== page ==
On Sept. 15, 2008, the Wall Street investment bank Lehman Bros. filed for bankruptcy and world financial markets locked up, revealing and causing systemic mortgage-related damage that ultimately cost millions their houses and jobs.

Over the last 10 years, the financial crisis has been well-documented in movies, either through major plot points or more subtle thematic elements. Here is a list of the 10 best movies about the crisis — how it happened, how it affected people, and how it felt to live through it.

10. Warrior. (2011) Foreclosure and the developing  "gig" economy figure prominently in Gavin O'Connor's movie about a high school teacher (Joel Edgerton) driven to edge of financial ruin by medical bills, taking a few low-grade MMA fights to make ends meet. This "side hustle" costs him his job, so he enters a tournament with a $5 million winner-take-all prize put up by a hedge fund swell. He has to fight his brother (Tom Hardy) for it, an apt metaphor for life after the meltdown. Honorable mention: The Hunger Games.

9. Up in the Air. (2009). One industry thrived in the aftermath of the crisis: lay-off consultants. George Clooney is a downsizer-for-hire who jets from city to city (literally looking down on people), telling folks they've been laid off.  At some point in Jason Reitman's  film, you realize the people playing the furloughed workers are actual, unemployed victims of the Great Recession. Honorable mention: The Company Men.

8. Enron, the Smartest Guys in the Room (2005). Wait a minute — 2005, isn't that three years before the crisis? Yes, but Alex Gibney's documentary about the collapse of a crooked, politically connected Texas energy company was a warning (unheeded) that opaque financial schemes and lax regulation were a disease infecting crucial markets. Enron evolved from a power company into a financial firm that placed wagers on energy markets, often fraudulently. Its stock was ultimately exposed as worthless, but not until Enron had used its pumped-up market value to buy perfectly good utilities — effectively converting the legitimate stock holdings of many utility workers (their life savings) into worthless paper.

7. Queen of Versailles (2012). At the height of the easy-money mortgage movement, a Florida couple attempt to build the world's largest home, a project that collapsed as the economy tanked, leaving a ruin that served as a fitting monument to an age of excess. Lauren Greenfield's documentary also touches on something overlooked — the way the boom/bust was fueled to a large degree by McMansion building.

6. 99 Homes (2014). In Ramin Bahrani's film, a Florida construction worker (Andrew Garfield) facing eviction goes to work for the guy (Michael Shannon) whose job is to throw people out of their homes. Tough-minded morality tale, also a look at the gritty (and sometimes shady) little industries that grew up around the prolonged period of eviction, foreclosure, and repossession.

5. Drag Me to Hell (2009). Curiously, there weren't many exploitation movies made after the meltdown, but Sam Raimi came through with a horror flick about a loan officer (Alison Lohman) who angles for promotion by aggressively foreclosing on an old woman and who is hit with a curse. Spoiler alert: She is literally dragged to hell, providing a spectacle of accountability missing from real life.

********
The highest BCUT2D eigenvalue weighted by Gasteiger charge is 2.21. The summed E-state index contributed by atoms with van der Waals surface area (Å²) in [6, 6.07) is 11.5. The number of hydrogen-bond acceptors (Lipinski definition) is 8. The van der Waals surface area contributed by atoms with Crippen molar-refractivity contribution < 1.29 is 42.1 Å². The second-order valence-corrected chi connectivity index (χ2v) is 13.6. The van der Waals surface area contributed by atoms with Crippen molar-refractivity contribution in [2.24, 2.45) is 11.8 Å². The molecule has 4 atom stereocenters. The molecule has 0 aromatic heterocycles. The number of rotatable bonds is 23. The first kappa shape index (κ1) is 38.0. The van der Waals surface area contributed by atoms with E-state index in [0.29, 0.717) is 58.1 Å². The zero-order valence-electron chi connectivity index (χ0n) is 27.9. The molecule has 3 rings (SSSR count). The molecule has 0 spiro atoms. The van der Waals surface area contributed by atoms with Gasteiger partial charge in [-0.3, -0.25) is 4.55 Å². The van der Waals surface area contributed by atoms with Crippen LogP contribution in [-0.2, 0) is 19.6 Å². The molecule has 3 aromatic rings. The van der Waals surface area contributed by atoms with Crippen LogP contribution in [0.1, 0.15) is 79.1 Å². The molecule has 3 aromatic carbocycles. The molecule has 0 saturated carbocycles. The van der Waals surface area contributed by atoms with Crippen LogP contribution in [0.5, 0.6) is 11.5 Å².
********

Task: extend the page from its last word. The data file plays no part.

4. Hell or High Water (2016). The movie that took anti-bank sentiment to Oscar-nominated levels. Texas brothers (Chris Pine, Ben Foster) decide to steal money from the bank about to foreclose on their ranch. Pine has a nice monologue about the tenacious, generational nature of poverty, Gil Birmingham another about the changing nature of land confiscation in the West.

3. Inside Job (2010). The Jeffrey Lurie-produced documentary, directed by Charles Ferguson, won an Oscar for its shrewd examination of the crisis. Ferguson opens the movie in Iceland, also brought low by bank-fueled real estate mischief, thereby doing an end run around arguments that our mortgage crisis was all the result of U.S. government policy. Honorable mention: American Casino (2009), a documentary focused on predatory lending practices in Baltimore, and how those mortgages were eagerly swept up by Wall Street.

2. The Big Short (2015). Adam McKay, drawing from Michael Lewis' book, dives bravely into the complexity of the Wall Street financial instruments so crucial to the collapse, and comes out with a lucid piece of entertainment about money men (Steve Carell, Christian Bale, Brad Pitt) who saw the catastrophe coming and placed bets accordingly. By taking the insider point of view of the investors (Lewis himself is a former bond trader), it became a capitalist critique of a self-corrupted system. In Wall Street's purportedly efficient world of swaps, derivatives, insurance, and structured investment vehicles, everything was horribly mispriced. Honorable mention: Margin Call.

1. The Hangover (2009). Released almost exactly one year after Lehman’s collapse, it was wildly successful in a way that suggests it hit a nerve. Yes, it’s a bachelor party comedy, but if I had to put one movie in a time capsule to describe the national bewilderment and confusion of the meltdown, this would be it. Something bad happened, but what? All that most of us knew is that one day, we woke up and the place was trashed. And, parallel to the movie’s plot, there would be no understanding of the debacle without a painful process of retracing our steps.  Among the lessons: it wouldn’t have happened without a livin’ large credit binge and a casino (never lend a guy like Phil — played by Bradley Cooper — your credit card). Take the analogy further, and Alan’s (Zach Galifianakis) miraculous blackjack table bailout can be likened to Fed Chairman Ben Bernanke’s multitrillion-dollar, money-printing largesse. In the end, a bearded savant waved a magic money wand and a lucky (if not deserving) few were made whole.